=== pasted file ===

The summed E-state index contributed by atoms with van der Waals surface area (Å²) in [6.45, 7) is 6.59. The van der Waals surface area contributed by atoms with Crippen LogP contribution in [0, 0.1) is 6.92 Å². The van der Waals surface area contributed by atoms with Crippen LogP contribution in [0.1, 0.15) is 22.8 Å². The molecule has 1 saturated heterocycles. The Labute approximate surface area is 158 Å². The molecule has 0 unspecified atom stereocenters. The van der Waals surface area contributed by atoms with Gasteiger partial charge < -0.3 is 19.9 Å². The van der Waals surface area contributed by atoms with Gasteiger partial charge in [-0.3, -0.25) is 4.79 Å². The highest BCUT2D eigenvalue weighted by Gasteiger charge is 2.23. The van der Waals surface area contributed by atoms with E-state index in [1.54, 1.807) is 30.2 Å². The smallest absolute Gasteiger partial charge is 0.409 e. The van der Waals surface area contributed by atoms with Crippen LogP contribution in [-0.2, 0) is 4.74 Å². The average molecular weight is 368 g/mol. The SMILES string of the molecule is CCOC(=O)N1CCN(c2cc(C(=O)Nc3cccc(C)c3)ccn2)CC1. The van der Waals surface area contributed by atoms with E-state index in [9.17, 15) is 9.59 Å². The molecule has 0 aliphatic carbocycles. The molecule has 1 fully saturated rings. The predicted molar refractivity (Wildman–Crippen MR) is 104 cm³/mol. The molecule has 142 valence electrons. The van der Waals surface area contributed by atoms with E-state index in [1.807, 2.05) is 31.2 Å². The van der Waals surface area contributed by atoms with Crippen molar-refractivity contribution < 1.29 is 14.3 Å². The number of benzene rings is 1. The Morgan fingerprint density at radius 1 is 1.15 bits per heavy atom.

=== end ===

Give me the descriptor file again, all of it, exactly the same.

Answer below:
The summed E-state index contributed by atoms with van der Waals surface area (Å²) in [6.45, 7) is 6.59. The van der Waals surface area contributed by atoms with Crippen LogP contribution in [0, 0.1) is 6.92 Å². The van der Waals surface area contributed by atoms with Crippen LogP contribution in [0.1, 0.15) is 22.8 Å². The molecule has 1 saturated heterocycles. The Labute approximate surface area is 158 Å². The molecule has 0 unspecified atom stereocenters. The van der Waals surface area contributed by atoms with Gasteiger partial charge < -0.3 is 19.9 Å². The van der Waals surface area contributed by atoms with Gasteiger partial charge in [-0.3, -0.25) is 4.79 Å². The highest BCUT2D eigenvalue weighted by Gasteiger charge is 2.23. The van der Waals surface area contributed by atoms with E-state index in [1.54, 1.807) is 30.2 Å². The smallest absolute Gasteiger partial charge is 0.409 e. The van der Waals surface area contributed by atoms with Crippen LogP contribution in [-0.2, 0) is 4.74 Å². The average molecular weight is 368 g/mol. The SMILES string of the molecule is CCOC(=O)N1CCN(c2cc(C(=O)Nc3cccc(C)c3)ccn2)CC1. The van der Waals surface area contributed by atoms with E-state index in [9.17, 15) is 9.59 Å². The molecule has 0 aliphatic carbocycles. The molecule has 1 fully saturated rings. The predicted molar refractivity (Wildman–Crippen MR) is 104 cm³/mol. The molecule has 142 valence electrons. The van der Waals surface area contributed by atoms with E-state index in [1.807, 2.05) is 31.2 Å². The van der Waals surface area contributed by atoms with Crippen molar-refractivity contribution < 1.29 is 14.3 Å². The number of benzene rings is 1. The Morgan fingerprint density at radius 1 is 1.15 bits per heavy atom.